For that reason, there's no acceptable way they should be invoked in a casual popular context, any more than minstrel stereotypes or anti-semitic "Elders of Zion" caricatures have a place in everyday culture. Discouragingly, they remain persistent in media today -- from entertainment (see left: Rob Schneider in 2007's "I Now Pronounce You Chuck and Larry") to news and commentary. Well, actually not most news and commentary -- it's really only the profoundly racist right-wing organs that still blithely fart out the yellowface imagery. Like, for instance...the National Review.
This cover to the right is the current issue of the magazine, on stands now. As you can see, it depicts Supreme Court nominee Sonia Sotomayor as the Buddha. Despite the fact that Sotomayor is Catholic and a Latina woman. While the historical Buddha, Siddhārtha Gautama, was Hindu (before the whole Bodhi tree thing), and an Asian man.
The caption, "The Wise Latina," frankly offers no real f*cking explanation for the image. I suppose it's because the Buddha was wise, although you could just as easily have depicted Sotomayor as King Solomon if you're looking for a legendary figure of wisdom; maybe it's because to the raving radical Right, Buddha is seen as a proto-hippie and probably a pansy too, while King Solomon, that guy threatened to cut babies in half -- not very pro-life, but not "empathetic" either. Badass!
But seriously: If they wanted a figure of wisdom and empathy, why not caricature Sotomayor as someone who's of the right gender and a coreligionist, at least: Mother Teresa? That would have preserved the necessary level of corrosive offensiveness, right? Too close to home?
Whatever. As it is, the cover is just stupid and meaningless, as well as offensive -- to women, to Latinas, to Buddhists of all backgrounds (note: The National Review guys are of the same ilk that went ballistic when Rolling Stone depicted Kanye as Jesus), and yes, to Asians. But it bears mentioning that it registers as EPIC FAIL even in the offending Asians category.
Because, unlike their "Manchurian Candidates" cover, where at least they picked the correct racist stereotypes to parade, the "Wise Latina" cover puts the hideously slanted eyes and bucked teeth of East Asian yellowface stereotype onto an image inspired by a Northern Indian man of Brahmin descent.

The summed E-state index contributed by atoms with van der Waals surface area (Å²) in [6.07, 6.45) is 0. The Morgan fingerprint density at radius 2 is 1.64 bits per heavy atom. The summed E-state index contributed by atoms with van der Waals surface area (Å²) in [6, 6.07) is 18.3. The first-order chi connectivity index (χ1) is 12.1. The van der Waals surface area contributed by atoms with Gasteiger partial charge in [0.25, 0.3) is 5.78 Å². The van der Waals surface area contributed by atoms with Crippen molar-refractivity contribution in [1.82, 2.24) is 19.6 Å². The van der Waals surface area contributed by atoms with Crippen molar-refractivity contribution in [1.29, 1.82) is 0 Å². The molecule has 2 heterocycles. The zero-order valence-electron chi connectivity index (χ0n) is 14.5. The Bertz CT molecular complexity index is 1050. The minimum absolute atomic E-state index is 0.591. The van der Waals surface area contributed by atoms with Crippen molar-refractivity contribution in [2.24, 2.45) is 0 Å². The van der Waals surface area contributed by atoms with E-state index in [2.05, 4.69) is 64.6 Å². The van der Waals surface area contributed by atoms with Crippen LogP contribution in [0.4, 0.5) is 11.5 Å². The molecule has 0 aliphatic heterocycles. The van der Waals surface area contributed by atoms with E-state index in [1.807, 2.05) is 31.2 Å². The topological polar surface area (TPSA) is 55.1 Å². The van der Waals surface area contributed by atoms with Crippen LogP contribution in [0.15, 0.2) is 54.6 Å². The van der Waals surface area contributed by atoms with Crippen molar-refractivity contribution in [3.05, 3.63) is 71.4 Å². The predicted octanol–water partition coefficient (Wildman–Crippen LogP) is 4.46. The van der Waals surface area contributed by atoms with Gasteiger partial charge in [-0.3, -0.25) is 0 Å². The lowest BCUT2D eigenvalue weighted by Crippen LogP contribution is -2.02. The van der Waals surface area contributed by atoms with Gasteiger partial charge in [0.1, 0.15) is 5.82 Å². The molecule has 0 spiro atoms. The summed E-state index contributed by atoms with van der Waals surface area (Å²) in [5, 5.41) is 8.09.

In fact, to the left here you can see the original image of Siddhārtha Gautama Buddha that the artist used as a reference (it's actually quite a popular icon). Notice any differences?
As usual, National Review has been quick with a completely absurd and totally disingenuous retort to the appalled reactions they've been getting from, you know, everyone. From editor-in-chief Rich Lowry:
"I take it the theory is that we don’t think Latinas can be wise so we had to make her look somewhat Asian. Or something like that. What these people don’t understand is the entire concept of caricature (or of a joke). Caricature always involves exaggerating someone’s distinctive features, which is all that our artist Roman Genn did with Sotomayor. Oh, well. Keep it humorless, guys, keep it humorless."
No, Rich, the theory is that you took a Latina woman and turned her into a North Indian man with horribly racist East Asian-stereotypical features because you guys are clueless morons. And actually, that's kind of funny, in that Lowry and the National Review don't quite get that the joke, ultimately, is on them.